We are entering tough times. The only way we are going to come through these times is if we begin by facing reality on reality’s terms. We need leadership in this from our bishops.

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  • Maggie Goff

    Yes! Thank you.

  • Dave

    Right…the norm is that the spiritual life of a person is between them and their pastor. But when they are causing public, national, worldwide scandal as in the example of Congresswoman Pelosi, then something needs to be done.

    As I see it, the Church has really two options:
    (1) Publicly admonish Pelosi against receiving Communion, and possibly excommunicate her.
    (2) Do nothing, and the faithful will get the message loud and clear that the moral teachings of the Church, even though a lot of noise is made about them, are really not critical and are optional for a Catholic to believe in.

  • Bill S

    Nancy Pelosi can’t impose the teachings of the Catholic Church on the American Public. She is just doing what she has been elected to do. There is no place for the Catholic Church in the U.S. Congress.

    • Fabio Paolo Barbieri

      You know you are lying and utterly misrepresenting the Hairy One, her views, her reasons to do what she does, and her position with respect to the American people. So why do you insist?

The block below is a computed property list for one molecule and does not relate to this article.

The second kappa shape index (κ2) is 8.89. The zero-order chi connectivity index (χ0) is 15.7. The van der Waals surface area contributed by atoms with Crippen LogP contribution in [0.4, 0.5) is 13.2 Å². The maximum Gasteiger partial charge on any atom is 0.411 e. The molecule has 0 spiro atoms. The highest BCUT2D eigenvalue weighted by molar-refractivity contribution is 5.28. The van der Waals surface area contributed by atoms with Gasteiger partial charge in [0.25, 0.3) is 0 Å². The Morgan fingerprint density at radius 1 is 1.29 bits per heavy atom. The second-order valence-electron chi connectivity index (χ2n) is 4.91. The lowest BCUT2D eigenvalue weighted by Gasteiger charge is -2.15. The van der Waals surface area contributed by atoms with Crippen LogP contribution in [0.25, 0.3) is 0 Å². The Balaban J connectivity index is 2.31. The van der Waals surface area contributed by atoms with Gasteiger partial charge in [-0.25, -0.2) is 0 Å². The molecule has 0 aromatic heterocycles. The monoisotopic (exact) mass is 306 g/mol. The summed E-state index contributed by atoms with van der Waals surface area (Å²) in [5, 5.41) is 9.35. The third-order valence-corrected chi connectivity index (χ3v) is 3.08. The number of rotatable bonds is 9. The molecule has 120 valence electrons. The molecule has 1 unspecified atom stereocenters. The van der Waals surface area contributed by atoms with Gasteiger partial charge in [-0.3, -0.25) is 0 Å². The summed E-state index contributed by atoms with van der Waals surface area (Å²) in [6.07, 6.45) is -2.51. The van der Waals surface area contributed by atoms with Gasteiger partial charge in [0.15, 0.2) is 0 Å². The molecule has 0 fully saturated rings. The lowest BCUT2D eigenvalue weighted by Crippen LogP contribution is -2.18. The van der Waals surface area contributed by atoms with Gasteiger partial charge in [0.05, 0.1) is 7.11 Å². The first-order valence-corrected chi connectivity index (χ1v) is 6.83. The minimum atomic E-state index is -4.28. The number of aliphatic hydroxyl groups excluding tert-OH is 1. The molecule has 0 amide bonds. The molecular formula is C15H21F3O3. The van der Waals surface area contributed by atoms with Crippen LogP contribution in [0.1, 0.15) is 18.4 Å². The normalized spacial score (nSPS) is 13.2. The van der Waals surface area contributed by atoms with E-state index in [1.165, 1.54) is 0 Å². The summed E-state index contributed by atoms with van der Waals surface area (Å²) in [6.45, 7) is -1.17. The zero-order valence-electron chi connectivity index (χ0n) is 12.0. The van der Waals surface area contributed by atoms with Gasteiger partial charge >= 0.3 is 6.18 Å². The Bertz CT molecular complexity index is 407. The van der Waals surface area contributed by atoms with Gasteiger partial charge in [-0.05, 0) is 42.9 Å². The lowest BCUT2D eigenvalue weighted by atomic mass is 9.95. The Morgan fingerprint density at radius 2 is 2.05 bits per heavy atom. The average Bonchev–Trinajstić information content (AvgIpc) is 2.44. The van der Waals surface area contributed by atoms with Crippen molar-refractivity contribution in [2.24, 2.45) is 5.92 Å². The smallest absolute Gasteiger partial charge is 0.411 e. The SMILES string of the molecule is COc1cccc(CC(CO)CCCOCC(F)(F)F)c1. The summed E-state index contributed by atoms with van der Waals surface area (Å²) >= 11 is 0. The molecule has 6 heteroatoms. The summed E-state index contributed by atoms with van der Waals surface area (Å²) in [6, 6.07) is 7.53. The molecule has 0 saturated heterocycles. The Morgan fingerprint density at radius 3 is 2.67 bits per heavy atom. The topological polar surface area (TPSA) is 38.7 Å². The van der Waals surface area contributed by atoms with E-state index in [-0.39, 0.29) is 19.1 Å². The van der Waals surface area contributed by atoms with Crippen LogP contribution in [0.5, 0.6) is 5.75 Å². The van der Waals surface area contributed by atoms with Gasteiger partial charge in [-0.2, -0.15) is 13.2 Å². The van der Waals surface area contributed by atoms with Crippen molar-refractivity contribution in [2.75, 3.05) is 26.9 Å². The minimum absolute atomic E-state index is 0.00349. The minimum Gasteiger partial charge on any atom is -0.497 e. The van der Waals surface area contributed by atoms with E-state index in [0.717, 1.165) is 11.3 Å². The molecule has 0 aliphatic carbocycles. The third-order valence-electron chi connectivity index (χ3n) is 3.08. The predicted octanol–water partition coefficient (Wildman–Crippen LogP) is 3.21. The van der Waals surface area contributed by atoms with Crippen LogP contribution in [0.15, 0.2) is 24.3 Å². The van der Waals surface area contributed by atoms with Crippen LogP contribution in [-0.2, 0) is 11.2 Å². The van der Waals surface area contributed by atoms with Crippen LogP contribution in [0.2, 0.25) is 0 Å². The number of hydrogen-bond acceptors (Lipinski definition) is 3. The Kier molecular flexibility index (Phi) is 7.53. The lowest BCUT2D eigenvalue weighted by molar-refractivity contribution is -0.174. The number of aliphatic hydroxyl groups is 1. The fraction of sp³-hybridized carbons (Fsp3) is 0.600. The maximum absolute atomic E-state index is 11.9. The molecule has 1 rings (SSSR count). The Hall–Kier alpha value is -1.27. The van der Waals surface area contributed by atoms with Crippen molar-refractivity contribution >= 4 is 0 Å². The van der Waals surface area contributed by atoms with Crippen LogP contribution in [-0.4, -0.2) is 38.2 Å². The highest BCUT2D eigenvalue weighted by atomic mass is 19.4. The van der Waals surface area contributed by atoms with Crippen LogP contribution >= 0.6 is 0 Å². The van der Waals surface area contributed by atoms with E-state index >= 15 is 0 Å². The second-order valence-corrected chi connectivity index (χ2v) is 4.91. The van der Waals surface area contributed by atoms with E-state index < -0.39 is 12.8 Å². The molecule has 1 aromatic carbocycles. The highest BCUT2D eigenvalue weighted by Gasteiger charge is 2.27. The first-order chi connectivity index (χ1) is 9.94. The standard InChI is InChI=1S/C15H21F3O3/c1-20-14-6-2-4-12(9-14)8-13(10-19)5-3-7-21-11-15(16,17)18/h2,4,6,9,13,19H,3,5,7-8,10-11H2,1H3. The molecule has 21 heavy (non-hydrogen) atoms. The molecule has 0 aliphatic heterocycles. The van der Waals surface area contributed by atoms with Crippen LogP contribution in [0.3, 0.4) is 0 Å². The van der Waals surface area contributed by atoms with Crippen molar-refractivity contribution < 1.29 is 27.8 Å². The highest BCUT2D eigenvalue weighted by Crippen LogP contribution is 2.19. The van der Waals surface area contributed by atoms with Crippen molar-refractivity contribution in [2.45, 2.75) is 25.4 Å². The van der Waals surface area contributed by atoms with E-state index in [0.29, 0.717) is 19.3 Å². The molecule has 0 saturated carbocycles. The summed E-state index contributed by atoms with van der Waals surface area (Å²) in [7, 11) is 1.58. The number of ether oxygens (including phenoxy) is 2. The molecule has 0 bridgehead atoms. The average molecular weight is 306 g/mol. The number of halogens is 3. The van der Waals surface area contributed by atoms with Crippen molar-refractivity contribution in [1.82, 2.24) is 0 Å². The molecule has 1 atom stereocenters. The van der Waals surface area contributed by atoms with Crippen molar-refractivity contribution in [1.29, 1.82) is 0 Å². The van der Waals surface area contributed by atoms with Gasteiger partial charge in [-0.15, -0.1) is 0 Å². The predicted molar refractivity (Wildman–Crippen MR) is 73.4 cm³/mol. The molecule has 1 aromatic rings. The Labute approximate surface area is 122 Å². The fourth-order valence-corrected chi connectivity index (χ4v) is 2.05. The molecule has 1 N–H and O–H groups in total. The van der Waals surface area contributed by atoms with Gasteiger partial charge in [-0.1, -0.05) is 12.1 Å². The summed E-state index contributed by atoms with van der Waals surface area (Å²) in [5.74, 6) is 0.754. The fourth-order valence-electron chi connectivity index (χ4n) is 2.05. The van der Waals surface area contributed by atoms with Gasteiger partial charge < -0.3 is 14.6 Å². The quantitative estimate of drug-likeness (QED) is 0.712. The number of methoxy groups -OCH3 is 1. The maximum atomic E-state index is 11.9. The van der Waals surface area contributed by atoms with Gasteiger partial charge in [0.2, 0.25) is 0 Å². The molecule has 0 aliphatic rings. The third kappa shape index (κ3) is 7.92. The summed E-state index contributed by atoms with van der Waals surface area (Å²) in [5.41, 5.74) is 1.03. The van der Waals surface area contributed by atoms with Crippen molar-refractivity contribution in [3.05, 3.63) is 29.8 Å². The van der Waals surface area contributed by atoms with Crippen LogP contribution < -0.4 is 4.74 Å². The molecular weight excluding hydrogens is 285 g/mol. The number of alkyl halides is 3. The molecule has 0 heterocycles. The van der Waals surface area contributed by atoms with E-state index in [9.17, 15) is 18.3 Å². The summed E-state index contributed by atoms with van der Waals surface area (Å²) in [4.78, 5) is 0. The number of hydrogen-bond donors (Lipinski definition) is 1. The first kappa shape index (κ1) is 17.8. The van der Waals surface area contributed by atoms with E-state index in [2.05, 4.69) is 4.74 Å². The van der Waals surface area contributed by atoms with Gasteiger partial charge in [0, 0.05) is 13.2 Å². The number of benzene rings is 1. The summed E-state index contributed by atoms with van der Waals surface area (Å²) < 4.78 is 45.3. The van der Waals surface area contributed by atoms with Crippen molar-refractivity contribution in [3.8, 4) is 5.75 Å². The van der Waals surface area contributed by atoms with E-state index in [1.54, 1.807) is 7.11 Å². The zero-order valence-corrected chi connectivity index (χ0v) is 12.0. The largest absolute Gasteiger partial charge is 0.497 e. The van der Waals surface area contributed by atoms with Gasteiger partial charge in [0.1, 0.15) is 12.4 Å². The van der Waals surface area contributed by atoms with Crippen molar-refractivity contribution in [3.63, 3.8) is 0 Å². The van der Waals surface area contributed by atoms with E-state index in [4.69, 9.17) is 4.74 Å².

• Bill S


        I haven’t lied or misrepresented Ms. Pelosi. All I said is that she is just doing her job as an elected representative.

    • Dale

      Bill, I disagree. Politicians are not mere ciphers who channel the latest polling results of their constituency. While not being oblivious to voters’ concerns, politicians are (or should be) leaders. This means they will try to shape public opinion and win the following of those who live in their district.

      Part of leadership is personally holding moral principles. Whether those principles are religious or secular, or a mixture of both, shouldn’t matter. What does matter is that the politician have courage of conviction. If the electorate decides they can not tolerate the values of a politician, then perhaps that person should step down. I don’t think it is necessary, or even prudent, for a politician to compromise on their core values. To do so would to become a jellyfish, spinelessly drifting with the currents of public opinion.

      • Bill S

        I don’t think it is necessary, or even prudent, for a politician to compromise on their core values.

        She is not compromising on her core values. Letting her religion interfere with here duty to her country would be a compromise of her core values.

        • Dale

          I guess that invites the question: What is her duty to our country? Clearly, the role of a legislator is to pass laws which will benefit her constituents and which will benefit the country as a whole. And, at least at the national level, there is a degree of responsibility for oversight of government agencies and the policies of the executive branch.